Downturn is taking its toll on India's health programs. UN AIDS has put a freeze on the Global Fund spend until 2014. The decision came about recently, while reviewing the applications for its latest round of funding that would have released money for 2011-13. About 150 countries will feel the pinch, India included. The impacted diseases are Tuberculosis, Malaria and AIDS.
This Global Fund, since its creation in 2002, has spent over $20 billion for improving health outcomes in these countries. Of this, almost $2 billion came to India as free money, as India was classified as low-income developing country. Now, India will have to summon its own resources to bridge the funding gap. A step in the direction has already been taken with the health spend increase as a percentage of GDP. On the recommendation of a High Level Expert Group (HLEG), the Planning Commission has increased the budget-share for the health sector to 2.5 percent of GDP from the earlier 1.8 percent. The HLEG has proposed that every Indian citizen should be entitled to a National Health Package of free services. The specific services are yet to be outlined.
But since India's health spend was one of the lowest globally, this one step cannot fill in for the billions of dollars of foreign funding that will no longer be available for research and development. And, if the GDP gets a hit the net effect on health spend will be negligible. The country needs to revise plans and devise means to ensure that its disease specific programs do not suffer.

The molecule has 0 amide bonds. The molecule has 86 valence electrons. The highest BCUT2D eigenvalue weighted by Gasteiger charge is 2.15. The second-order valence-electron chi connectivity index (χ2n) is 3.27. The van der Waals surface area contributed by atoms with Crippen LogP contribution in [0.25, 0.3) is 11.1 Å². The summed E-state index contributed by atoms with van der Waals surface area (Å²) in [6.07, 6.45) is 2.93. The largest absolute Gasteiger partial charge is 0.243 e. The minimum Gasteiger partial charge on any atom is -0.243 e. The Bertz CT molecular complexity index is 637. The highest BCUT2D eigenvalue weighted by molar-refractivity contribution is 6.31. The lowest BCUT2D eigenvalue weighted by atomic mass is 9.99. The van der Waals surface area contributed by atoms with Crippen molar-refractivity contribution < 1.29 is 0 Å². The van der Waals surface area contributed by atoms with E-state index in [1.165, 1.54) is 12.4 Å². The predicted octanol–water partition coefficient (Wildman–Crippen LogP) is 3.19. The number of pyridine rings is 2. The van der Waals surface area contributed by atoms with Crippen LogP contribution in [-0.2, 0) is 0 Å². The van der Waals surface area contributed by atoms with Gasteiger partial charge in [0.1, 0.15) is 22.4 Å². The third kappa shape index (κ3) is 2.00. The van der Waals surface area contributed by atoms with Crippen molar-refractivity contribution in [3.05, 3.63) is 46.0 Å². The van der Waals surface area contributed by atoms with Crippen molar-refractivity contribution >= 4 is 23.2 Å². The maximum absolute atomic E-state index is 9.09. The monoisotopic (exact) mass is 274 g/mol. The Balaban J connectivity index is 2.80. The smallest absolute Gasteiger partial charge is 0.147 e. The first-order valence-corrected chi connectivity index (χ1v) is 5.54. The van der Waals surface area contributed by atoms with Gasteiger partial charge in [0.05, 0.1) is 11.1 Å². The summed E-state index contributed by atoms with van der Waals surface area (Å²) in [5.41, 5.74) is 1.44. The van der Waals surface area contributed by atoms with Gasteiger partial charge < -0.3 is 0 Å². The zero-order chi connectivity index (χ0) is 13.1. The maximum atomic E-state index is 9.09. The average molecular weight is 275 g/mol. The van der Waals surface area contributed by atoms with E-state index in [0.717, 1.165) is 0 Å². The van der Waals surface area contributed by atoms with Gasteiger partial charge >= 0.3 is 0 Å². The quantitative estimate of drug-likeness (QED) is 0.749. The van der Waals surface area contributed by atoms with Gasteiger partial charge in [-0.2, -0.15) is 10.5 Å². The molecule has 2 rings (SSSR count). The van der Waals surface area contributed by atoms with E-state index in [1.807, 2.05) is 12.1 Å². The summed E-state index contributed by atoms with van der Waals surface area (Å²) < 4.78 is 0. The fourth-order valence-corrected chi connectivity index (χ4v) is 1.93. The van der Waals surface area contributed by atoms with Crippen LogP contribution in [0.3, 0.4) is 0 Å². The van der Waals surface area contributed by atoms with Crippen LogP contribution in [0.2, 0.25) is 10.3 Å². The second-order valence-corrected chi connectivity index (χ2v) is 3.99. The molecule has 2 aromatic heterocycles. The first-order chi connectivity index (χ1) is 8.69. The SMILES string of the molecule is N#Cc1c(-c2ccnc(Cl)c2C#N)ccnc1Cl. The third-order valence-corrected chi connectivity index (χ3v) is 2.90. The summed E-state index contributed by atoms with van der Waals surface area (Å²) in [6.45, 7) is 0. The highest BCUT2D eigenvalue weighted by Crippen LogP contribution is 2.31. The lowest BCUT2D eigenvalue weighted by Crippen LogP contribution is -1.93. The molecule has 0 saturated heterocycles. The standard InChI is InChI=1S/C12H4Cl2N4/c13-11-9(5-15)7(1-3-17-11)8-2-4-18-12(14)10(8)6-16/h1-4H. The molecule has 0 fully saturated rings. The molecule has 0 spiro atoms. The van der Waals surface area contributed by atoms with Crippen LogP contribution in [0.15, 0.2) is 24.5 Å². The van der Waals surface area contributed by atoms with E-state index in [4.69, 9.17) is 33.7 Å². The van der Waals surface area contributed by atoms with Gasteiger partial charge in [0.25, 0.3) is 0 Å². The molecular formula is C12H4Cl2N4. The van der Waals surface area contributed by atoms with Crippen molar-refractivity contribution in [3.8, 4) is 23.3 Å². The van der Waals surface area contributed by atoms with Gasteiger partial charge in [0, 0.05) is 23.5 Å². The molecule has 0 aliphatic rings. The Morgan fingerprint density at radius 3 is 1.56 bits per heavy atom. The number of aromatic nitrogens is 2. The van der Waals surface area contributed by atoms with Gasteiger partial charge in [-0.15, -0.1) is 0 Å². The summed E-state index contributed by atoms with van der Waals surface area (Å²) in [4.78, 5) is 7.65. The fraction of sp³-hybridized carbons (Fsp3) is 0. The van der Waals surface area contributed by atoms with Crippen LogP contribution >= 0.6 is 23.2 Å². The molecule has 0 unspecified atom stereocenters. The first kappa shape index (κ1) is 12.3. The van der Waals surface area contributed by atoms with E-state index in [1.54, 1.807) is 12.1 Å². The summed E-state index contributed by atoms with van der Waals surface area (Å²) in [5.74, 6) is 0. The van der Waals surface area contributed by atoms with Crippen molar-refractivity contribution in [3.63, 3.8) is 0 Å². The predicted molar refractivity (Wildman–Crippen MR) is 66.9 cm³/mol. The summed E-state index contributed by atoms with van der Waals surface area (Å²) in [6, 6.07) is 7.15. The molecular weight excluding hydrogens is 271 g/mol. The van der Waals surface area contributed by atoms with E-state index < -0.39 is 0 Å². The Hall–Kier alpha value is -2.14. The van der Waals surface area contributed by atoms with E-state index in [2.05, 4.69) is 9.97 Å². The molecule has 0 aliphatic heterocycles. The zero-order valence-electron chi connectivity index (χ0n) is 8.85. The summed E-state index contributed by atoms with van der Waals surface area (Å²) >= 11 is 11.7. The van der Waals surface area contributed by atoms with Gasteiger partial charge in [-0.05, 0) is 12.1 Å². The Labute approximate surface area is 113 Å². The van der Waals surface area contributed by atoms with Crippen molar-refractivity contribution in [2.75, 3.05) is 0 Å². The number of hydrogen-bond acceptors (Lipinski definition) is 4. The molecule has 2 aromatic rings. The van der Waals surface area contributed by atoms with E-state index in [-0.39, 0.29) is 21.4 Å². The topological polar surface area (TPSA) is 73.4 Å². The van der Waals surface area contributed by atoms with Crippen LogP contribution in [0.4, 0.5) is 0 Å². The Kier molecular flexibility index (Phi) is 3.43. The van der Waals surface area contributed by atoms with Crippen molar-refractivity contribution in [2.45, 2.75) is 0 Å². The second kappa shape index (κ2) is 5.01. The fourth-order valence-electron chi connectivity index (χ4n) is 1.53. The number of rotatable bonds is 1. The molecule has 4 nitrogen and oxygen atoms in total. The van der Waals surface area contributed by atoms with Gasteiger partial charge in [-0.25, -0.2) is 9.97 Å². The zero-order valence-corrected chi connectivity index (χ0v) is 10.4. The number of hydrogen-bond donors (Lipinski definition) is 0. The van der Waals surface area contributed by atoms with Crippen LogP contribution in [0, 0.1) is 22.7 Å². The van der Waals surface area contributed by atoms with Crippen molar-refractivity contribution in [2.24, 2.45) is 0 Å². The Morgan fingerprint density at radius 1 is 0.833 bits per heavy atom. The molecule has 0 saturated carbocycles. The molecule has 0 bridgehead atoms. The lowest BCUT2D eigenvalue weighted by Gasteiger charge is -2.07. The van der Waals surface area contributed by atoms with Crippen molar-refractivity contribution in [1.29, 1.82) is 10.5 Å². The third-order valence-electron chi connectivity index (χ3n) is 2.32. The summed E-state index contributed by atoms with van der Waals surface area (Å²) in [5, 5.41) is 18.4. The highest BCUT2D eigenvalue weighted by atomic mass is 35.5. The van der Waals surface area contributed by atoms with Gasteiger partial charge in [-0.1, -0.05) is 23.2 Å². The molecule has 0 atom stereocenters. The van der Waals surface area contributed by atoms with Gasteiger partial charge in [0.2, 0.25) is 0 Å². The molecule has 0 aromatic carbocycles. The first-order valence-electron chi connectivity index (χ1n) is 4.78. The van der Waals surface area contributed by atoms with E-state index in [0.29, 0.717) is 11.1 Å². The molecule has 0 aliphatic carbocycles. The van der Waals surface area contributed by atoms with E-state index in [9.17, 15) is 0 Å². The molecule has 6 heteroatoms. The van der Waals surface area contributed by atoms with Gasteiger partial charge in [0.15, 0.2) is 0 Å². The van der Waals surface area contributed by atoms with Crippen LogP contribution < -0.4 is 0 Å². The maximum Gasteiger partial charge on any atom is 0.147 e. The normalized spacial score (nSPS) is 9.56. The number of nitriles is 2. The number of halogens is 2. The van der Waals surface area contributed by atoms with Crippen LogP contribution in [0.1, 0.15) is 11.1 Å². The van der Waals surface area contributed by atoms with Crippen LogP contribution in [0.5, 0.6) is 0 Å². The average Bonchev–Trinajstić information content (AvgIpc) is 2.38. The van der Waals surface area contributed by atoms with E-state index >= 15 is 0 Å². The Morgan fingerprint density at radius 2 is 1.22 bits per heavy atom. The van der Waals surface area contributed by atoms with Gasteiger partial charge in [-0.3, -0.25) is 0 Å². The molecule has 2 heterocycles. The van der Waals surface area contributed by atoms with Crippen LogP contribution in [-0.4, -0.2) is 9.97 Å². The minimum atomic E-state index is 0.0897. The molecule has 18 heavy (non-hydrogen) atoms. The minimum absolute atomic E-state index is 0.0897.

Meanwhile, in 2011, December 1, which is celebrated as the World AIDS Day, marks a major milestone in the fight against AIDS. India, which has the highest population of the HIV-infected people in Asia, recorded a 56 percent decline in new HIV infections from the peak of 1997. This is a significant achievement for the fight that has been going on for the last 30 years.
What has helped India achieve this 56 percent decline in new HIV infections is its National AIDS Control Program that has been working closely, since 1991, with World Bank and a number of other partners to prevent vulnerable population that is at the highest risk of contracting HIV. The focused, targeted approach has worked in a cost effective manner. The AIDS pandemic has been slowed considerably. Prevention strategies for vulnerable population have slowed the transmission rates. Coupled with antiretroviral drugs, this has been saving lives. Resources for prevention and treatment are important in the light of the fact that first-generation AIDS vaccine is still at least 10 years away, though the scientific understanding of the path to HIV vaccine has improved considerably.
A team of researchers associated with the International AIDS Vaccine Initiative (IAVI), The Scripps Research Institute, and biotechnology companies Theraclone sciences and Monogram Biosciences reported the isolation of 17 novel antibodies capable of neutralizing a broad spectrum of variants of HIV virus. This apart, the RV144 trial that involved 16000 volunteers in Thailand has given scientific community a lease of hope. Further, the structural characterization of a number of broadly neutralizing antibodies has boosted the vaccine research efforts.
Appropriate resource allocation is a necessity. Given that in India, total number of cases per year for HIV (2.4 million), Malaria (2 million) and Tuberculosis (1.9 million) are all competing for resources.